Sustainability: the Olympic-sized debate

ASHLEY WHILLANS
The Ubyssey (University Of British Columbia)

VANCOUVER (CUP) ”“ In 2003, when Vancouver was selected to host the 2010 Winter Olympic Games, VANOC made a promise: Vancouver would be the first sustainable Olympics in history.
On Feb. 12 the time will have arrived for 5,000 athletes, 10,000 media members, 14,000 volunteers and 2.3 million attendees to take part in the Games and the questions remain: will Vancouver live up to its claim? Is there such a thing as a sustainable Olympics?

It is already known that 328,000 tonnes of carbon — the equivalent of approximately 65,600 extra cars driving for a year — is expected to be emitted into the atmosphere during the Games. Air travel alone will contribute 226,000 tonnes of total emissions, according to a report published by the David Suzuki Foundation.

This environmental pollution is just the tip of the disappearing iceberg and most people think about such things as the environment when they think about sustainability. However, in the wake of a mega-sporting event such as the Olympics, this concept becomes more complex, according to Robert Sparks, director of University of British Columbia’s school of human kinetics.

“Sustainability is not just economics and the environment,” Sparks said. “When we think about sustainability, we should also be thinking about development, health and physical activity.”

To lessen the environmental and social impact of the Games and help Vancouver live up to its sustainability promise, VANOC solicited the help and advice of UBC.

Academia takes the reins

Since Vancouver’s winning bid in 2003, UBC has been involved with a number of projects that assess the ecological impact and increase the overall sustainability of the Olympics.

One of these projects is the first comprehensive Olympic Games Impact report, a series of two reports seeking to determine the social, environmental and economic impact of the Games.

These reports will track the number of people made homeless by the Games, environmental factors such as air quality and the number of tourists, and the businesses and jobs created or changed because of the Olympics, said Dr. Rob Van Wynsberghe, associate professor of human kinetics at the school.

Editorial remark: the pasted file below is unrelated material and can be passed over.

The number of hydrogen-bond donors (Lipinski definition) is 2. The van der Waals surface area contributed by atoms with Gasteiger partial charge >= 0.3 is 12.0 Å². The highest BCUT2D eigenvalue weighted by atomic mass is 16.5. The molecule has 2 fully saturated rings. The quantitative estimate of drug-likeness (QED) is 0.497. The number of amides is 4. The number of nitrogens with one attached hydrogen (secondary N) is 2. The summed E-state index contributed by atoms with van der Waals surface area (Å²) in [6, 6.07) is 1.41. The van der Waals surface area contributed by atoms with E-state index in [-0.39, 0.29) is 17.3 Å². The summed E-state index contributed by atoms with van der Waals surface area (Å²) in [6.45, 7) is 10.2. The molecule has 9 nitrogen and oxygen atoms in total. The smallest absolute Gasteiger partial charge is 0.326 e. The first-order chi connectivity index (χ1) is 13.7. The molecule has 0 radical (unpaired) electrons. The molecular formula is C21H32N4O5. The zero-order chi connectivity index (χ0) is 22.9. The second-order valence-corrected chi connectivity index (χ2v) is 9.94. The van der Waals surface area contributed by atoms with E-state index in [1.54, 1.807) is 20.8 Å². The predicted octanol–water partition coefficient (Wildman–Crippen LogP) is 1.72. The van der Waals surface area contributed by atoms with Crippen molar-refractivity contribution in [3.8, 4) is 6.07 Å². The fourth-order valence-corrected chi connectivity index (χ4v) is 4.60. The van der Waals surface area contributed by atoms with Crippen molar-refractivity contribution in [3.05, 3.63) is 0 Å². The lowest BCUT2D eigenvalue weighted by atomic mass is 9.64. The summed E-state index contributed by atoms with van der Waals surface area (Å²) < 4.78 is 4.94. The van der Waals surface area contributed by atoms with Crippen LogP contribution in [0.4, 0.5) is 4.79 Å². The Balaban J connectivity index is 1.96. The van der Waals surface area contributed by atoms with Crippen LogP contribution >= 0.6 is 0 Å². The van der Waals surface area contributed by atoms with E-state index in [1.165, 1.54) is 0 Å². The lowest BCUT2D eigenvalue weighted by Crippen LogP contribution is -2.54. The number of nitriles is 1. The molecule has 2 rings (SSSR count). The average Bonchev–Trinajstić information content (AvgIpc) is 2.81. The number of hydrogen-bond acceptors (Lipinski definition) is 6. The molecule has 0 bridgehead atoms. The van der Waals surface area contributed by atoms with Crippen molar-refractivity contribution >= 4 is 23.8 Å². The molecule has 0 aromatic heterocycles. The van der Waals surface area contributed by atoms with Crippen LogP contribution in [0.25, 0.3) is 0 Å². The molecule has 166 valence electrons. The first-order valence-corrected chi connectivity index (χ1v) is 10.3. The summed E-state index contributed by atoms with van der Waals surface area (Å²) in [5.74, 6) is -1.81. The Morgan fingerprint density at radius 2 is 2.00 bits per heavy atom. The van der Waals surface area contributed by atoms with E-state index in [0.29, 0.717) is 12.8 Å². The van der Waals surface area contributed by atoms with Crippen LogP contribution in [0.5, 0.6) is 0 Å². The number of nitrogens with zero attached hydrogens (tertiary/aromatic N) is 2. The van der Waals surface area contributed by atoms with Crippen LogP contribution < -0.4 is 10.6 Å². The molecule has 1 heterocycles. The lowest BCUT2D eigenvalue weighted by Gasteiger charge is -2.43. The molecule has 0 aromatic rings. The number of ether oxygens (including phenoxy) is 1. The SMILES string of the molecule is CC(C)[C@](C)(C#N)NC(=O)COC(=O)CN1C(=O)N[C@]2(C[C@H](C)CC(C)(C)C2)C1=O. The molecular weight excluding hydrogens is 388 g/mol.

The UBC Centre for Sports and Sustainability will address sustainability issues by creating long-term jobs and opportunities for students and individuals in the community, added Sparks.

UBC’s Coaching and Sustainability Initiative will pair university student mentors with high school students in the local community, he said. More than 1,000 students will take part over the two-week “Olympic break” Vancouver students will be getting from school.

Are UBC’s sustainable efforts enough?

While many professors and employees at the UBC’s sustainability office can’t say enough great things about the initiatives and research being developed at the university thanks to the Olympics, not everyone on campus is as enthusiastic.

Sarah Stevenson, a fifth-year biochemistry student and board member of the Student Legal Fund Society, believes UBC-led projects will have little to no effect on the overall sustainability of the Games. She is especially concerned that the research of the OGI reports would largely be ignored by VANOC and the city of Vancouver.

The impact of UBC’s initiatives will be a minor contribution at best to the overall sustainability of the Games, she said, and to believe that UBC’s Olympic Games Impact reports would be treated seriously is naive.

Stevenson continued to argue that while many Olympic venues, including UBC’s own Doug Mitchell Sports Centre, have LEED (Leadership in Energy and Environmental Design) certification, a certification that takes into consideration the carbon footprint of the venue and how it was built, this might be only part of an Olympic “green washing” campaign. Green washing is when a company or organization spends more time and money claiming to be “green” through advertising and marketing than actually being green.

Stevenson also claimed that while the Whistler Sliding Centre is supposedly LEED certified and therefore sustainable, it uses the same amount of energy it takes to run all of the facilities at Whistler and Blackcomb combined. The sliding centre will be used for bobsled, luge and skeleton competitions at the Games.

“Sustainability at the Olympics is an oxymoron.”
Chris Shaw
Olympics critic

“These types of sustainable claims are absurd and a total falsification of the global consumption that occurs every year an Olympic Games is held,” said Stevenson.

Chris Shaw, professor of neuroscience at UBC and well-known critic of the Olympics, agreed.

“Sustainability at the Olympics is an oxymoron,” he said. “The focus is all directed at the party. When the party is over, when the bills are due, all these initiatives will vanish,” he warned.

Sustainable aftermath

While not all students and staff at UBC agreed about whether or not the Olympics are sustainable, everyone did manage to agree on one point — that is, the need for sustainable initiatives after the Games are over.

“The Olympics alone cannot bear the burden of achieving sustainability,” said newly-appointed UBC director of sustainability, John Robinson.

“I think the best way to think of this is not so much whether what we do at and for the Olympics will ensure the continuance and reinforcement of sustainability, but instead how what we do at and for the Olympics will fit into a larger strategy of promoting and fostering sustainability at UBC and beyond,” he said.

Regardless of how much or little UBC contributes, or whether the Olympic targets are met, society must continue to foster and promote sustainable initiatives, added Shaw.

“Sustainability is something we should do all the time, under all circumstances — not just for special events.”